13 February 2020
New York’s latest tourist attraction, thanks to its appearance in The Joker, isn’t a heritage building, or a skyscraper with a view, or a cultural pit-stop. It’s a staircase. Since the film’s release in October 2019, a flurry of Joaquin Phoenix impersonators have danced down the stairway that connects Shakespeare and Anderson Avenues in the Bronx. Meanwhile, over in Manhattan, Thomas Heatherwick’s award-winning art installationVessel in Hudson Yards was completed in the style of subterranean Indian stepwells (and features 2,500 steps itself).
As well as the obvious motifs stairways allow cinematographers and artists to explore (think Alfred Hitchcock’s tension-building in Vertigo or James Cameron’s blurring of class and power boundaries in Titanic), our fascination with staircases is practical, too. They pose a challenge for architects, who must consider functionality within the restraints of space, structure, safety and design.
That said, it’s the most impractical that have been garnering attention lately. The Other Place hotel in Guilin Litopia, China, has flipped convention on its head, taking inspiration from Penrose’s ‘impossible steps’ (as immortalised in M.C. Escher’s illusory Ascending and Descending print). With steps appearing upside-down, leading to nowhere, and casting zig-zagging shadows, the angular 10-bedroom hotel has a surreal quality at odds with Yangshuo County’s traditional nature. Like Ricardo Bofill’s 70s housing project La Muralla Roja in Spain, it’s got more in common with the casbahs of North Africa, with their crenellated walls and corregated stairwells. A century after the Surrealism movement peaked in Europe, it’s being slowly built back into homes and hotels across the world by architects such as Studio 10, which created The Other Place, and Atmos Studios, whose sinuous Dalí-esque design at London restaurant Hide became just as much of a talking point as Ollie Dabbous’ food in 2018.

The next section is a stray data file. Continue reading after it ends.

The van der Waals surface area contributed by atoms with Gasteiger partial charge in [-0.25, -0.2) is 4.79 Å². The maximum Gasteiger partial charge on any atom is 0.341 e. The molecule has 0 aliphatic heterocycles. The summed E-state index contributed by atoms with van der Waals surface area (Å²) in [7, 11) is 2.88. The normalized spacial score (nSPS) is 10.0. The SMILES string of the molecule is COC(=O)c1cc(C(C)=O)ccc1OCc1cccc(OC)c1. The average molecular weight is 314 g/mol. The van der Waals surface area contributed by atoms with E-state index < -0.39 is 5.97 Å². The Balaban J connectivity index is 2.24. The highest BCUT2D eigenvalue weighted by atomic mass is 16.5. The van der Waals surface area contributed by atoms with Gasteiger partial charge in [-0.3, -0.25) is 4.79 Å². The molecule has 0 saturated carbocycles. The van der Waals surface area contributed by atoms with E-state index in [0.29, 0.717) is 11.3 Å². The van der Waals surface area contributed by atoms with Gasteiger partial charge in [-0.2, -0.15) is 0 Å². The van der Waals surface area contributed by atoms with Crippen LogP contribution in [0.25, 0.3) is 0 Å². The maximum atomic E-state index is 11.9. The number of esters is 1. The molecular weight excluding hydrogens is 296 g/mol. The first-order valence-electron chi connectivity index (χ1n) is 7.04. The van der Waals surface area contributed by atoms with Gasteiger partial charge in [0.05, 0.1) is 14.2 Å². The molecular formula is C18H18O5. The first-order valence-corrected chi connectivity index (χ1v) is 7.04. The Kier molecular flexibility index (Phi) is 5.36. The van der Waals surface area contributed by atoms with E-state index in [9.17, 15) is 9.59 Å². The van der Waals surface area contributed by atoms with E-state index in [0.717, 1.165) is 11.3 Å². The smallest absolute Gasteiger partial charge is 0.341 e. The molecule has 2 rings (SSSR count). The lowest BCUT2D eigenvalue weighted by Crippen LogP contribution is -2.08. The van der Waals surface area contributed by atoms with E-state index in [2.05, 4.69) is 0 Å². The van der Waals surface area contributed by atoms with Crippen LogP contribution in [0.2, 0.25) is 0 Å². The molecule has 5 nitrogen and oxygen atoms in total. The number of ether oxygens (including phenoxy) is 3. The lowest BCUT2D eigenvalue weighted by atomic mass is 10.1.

While popular styles have moved away from the grandeur of imperial staircases or the romance of a spiral, cutting edge architects have stamped their own identity using boxy geometrics and industrial shapes in oxidised metallics, dark oak and matte palettes, without an intricate banister or an Art Deco carpet in sight. Feature staircases play a key part in the visuals at Studio 54-founder Ian Schrager’s hotel groups Edition and Public, which have developed their own cosmopolitan brand of cool, and no one can resist a holiday snap of the lobbies and landings through which they twist and turn.
Residential properties, too, are centering their design around staircases that are solid and perennial, rather than rococo. Dramatic folds of unpolished metal or unfurling ribbons of patinated steel, such as bespoke creations by Creighton & Son, create contrast and fluidity between levels. “An architect will usually approach us with an impossible idea,” says Charlie Creighton. “It’s our job to physically make it and keep it functional without losing the original idea. The best part of building staircases like these is returning to the site once the space around them is finished – sometimes when you focus on one really challenging part of a building, you can forget how it will all come together in the end.”